David McCullough: Pittsburgh to Pulitzer
David McCullough is called the "citizen chronicler" by Librarian of Congress James Billington. His books have led a renaissance of interest in American history--from learning about a flood in Pennsylvania that without warning devastated an entire community to discovering the private achievements and frailties of an uncelebrated president. His biography of Harry Truman won him a Pulitzer, as did his most recent biography of another president, John Adams.
Meeting Thornton Wilder at Yale as an undergraduate inspired McCullough to become a writer--his first love, in fact, had been art. While at college he also met his wife, Rosalee. He learned his craft working at Sports Illustrated, at the United States Information Agency, and at American Heritage. McCullough researched and wrote his first book in the precious hours away from his job with American Heritage; The Johnstown Flood came out in 1968. It was a story and region familiar to McCullough, who was born and raised in nearby Pittsburgh. The book was a success and he became a full-time author.
Since then, McCullough has given us six more books--The Great Bridge, The Path between the Seas, Mornings on Horseback, Brave Companions, Truman, and John Adams--earning him two Pulitzer Prizes, two National Book Awards, and two Francis Parkman Prizes from the American Society of Historians. His other honors include a Charles Frankel Prize, a National Book Foundation Distinguished Contribution to American Letters Award, and a New York Public Library’s Literary Lion Award.
Question: Who are you?
David McCullough: I am David McCullough and I am an author. I grew up in Pittsburgh, Pennsylvania the city with great view to see and to learn from, lot of history. My family had settled there before the revolutionary war which is tried for most many people who imagine. It must have been and was virtually the frontier then and I have always loved books and I have always loved hearing people tell stories, like to tell them myself and I think that the opportunities of Pittsburgh in that day in public school particularly to explore the arts and to take advantage of the wonderful Art Gallery and Natural History Museum and Public Library that were combined into the Carnegie library complex, had a great effect on my interest in lot of things. I was fortunate that I went to good schools, fortunate that I went to a very great university, Yale University, where I was an English major and I came out of Yale knowing that I had to face the decisions of what to do with my life, tough problem for every body at that stage and I had about seven things I wanted to do and I couldn’t make up my mind, so I thought I will just go to New York and some thing will happen and I was very eager to get to New York and some thing did happen. I warmed up getting a job as a very junior, very low employee in the training program, in the new magazine called Sports Illustrated and it was working there at time and life publications for the next six years. Because I learned about being edited and learned not only to take editing and take the advice of good editors. But learned how to edit my self and that is the hardest thing for any writer to learn, how to edit yourself and I then went on to answer the call of President Kennedy, what one can do for one’s country rather than what one’s country can do for you. I took it very much to heart and quit my job and went to Washington and wound up working for the US Information Agency, had a very exciting time, because the agency was being run by the great Edward. R. Murrow and that in many ways was the turning point in my life, because it was then in Washington. Quite by chance that I discovered some material about the terrible Jonstown Flood of 1889 when the dam broken mountains of western Pennsylvania and destroyed an entire city. Taking the lives of some 2500 people that I decided to try and write a book about it. I did not have any experience in writing a book. I had never done historical research but I found that I not only could do it but I loved doing it. I found what I wanted to do with my life and I have tried to, I tried then to write the kind of book about the subject that I wanted to read that I would like to read and in a way that has been what I have been doing ever since.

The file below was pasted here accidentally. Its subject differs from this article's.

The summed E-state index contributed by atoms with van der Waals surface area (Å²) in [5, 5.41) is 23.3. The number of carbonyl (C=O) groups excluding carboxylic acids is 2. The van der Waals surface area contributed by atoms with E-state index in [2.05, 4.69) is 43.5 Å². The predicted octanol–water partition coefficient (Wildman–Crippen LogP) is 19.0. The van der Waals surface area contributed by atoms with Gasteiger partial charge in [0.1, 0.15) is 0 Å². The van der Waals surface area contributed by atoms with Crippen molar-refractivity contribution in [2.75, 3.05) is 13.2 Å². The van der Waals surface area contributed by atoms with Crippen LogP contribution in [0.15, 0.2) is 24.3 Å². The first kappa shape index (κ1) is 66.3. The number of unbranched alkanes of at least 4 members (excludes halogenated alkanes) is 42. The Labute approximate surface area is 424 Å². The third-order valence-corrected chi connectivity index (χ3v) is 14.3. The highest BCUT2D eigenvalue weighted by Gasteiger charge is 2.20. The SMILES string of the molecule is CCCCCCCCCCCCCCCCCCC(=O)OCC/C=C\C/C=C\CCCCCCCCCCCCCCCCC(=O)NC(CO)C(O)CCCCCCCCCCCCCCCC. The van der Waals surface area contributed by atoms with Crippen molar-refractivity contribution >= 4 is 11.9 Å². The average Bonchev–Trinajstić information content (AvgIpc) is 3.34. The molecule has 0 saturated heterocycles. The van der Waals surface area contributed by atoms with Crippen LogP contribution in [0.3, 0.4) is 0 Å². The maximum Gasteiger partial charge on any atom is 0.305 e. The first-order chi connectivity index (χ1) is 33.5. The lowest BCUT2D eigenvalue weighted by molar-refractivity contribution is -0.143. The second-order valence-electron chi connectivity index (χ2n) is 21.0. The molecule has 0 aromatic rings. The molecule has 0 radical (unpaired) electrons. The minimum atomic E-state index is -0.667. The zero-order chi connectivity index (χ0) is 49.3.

Recorded on: 3/3/08
New York made things happen.